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Security firm Phylum discovered six malicious packages on the Python Package Index (PyPI). The packages installed info-stealing RAT (remote access trojan) malware using Cloudflare Tunnel to bypass firewalls.

The packages attempted to steal sensitive user information from browsers, run shell commands and use keyloggers to obtain typed secrets. The first malicious extensions were detected in the package repository on December 22, with more coming in until the end of the year. Phylum’s team frequently monitors PyPI for emerging threats.

The six malicious packages found were pyrologin (165 downloads), easytimestamp (141), discorder (83), discord-dev (228), style.py (193) and pythonstyles (130). All packages found have been removed from PyPI. Users who downloaded them will have to manually remove the infection, including persistence mechanisms.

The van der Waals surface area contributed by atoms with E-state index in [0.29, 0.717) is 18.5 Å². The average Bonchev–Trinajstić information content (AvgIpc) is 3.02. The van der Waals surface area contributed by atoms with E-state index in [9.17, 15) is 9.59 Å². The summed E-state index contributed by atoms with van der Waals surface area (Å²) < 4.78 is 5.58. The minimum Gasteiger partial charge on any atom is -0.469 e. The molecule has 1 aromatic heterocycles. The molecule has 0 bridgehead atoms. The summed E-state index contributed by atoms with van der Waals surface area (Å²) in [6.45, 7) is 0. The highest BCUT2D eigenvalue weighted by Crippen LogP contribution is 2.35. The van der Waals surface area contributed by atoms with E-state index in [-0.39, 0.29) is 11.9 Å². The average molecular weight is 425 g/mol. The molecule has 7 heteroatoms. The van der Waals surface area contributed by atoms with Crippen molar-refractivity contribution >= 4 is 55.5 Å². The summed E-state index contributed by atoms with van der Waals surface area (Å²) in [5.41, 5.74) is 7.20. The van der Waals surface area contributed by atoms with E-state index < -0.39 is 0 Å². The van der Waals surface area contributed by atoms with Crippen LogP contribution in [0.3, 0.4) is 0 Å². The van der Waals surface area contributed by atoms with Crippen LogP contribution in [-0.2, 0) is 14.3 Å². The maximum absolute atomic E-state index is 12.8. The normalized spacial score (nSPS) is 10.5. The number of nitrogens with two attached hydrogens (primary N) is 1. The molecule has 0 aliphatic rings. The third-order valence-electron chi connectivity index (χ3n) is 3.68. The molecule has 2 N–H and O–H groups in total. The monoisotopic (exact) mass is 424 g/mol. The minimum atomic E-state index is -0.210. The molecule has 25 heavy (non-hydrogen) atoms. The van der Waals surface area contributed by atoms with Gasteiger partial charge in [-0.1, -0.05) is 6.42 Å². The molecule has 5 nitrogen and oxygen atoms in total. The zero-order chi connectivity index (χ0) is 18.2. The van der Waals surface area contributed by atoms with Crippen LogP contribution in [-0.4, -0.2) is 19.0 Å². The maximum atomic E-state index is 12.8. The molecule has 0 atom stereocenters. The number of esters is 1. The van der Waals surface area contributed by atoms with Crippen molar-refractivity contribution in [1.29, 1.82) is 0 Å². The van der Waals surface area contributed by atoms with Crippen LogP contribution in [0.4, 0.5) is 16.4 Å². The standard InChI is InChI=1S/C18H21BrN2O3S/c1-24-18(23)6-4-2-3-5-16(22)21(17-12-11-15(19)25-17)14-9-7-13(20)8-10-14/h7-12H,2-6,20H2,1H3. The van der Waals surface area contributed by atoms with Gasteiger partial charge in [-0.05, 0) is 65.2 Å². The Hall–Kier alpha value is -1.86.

How the packages work

A PowerShell script is included in a base64-encoded string in the installer (setup.py). The script downloads a ZIP file from a remote resource, unzips it on a local temp directory, installs dependencies and retrieves additional Python packages for remote control and screenshot capturing. 

It also installs two packages called ‘flask’ and ‘flask_cloudflared’. One of the files in the ZIP, ‘server.pyw’, launches threads that establish persistence, ping a proxied onion site, start a keystroke logger and steal data from the compromised machine. 

Stolen data includes cryptocurrency wallets, browser cookies, passwords, Discord tokens and more. Data is transmitted to the attackers through ‘transfer[.]sh’. The onion site is pinged upon completion.

Evolving risk

The discovery of malicious packages on PyPI demonstrates the platform’s evolving risk. Removing packages and banning associated accounts does not stop threat actors, who can simply return under different names. Infected developers have to manually remove malicious packages and traces from their devices.

Tip: Researchers find dozens of PyPi packages pushing malware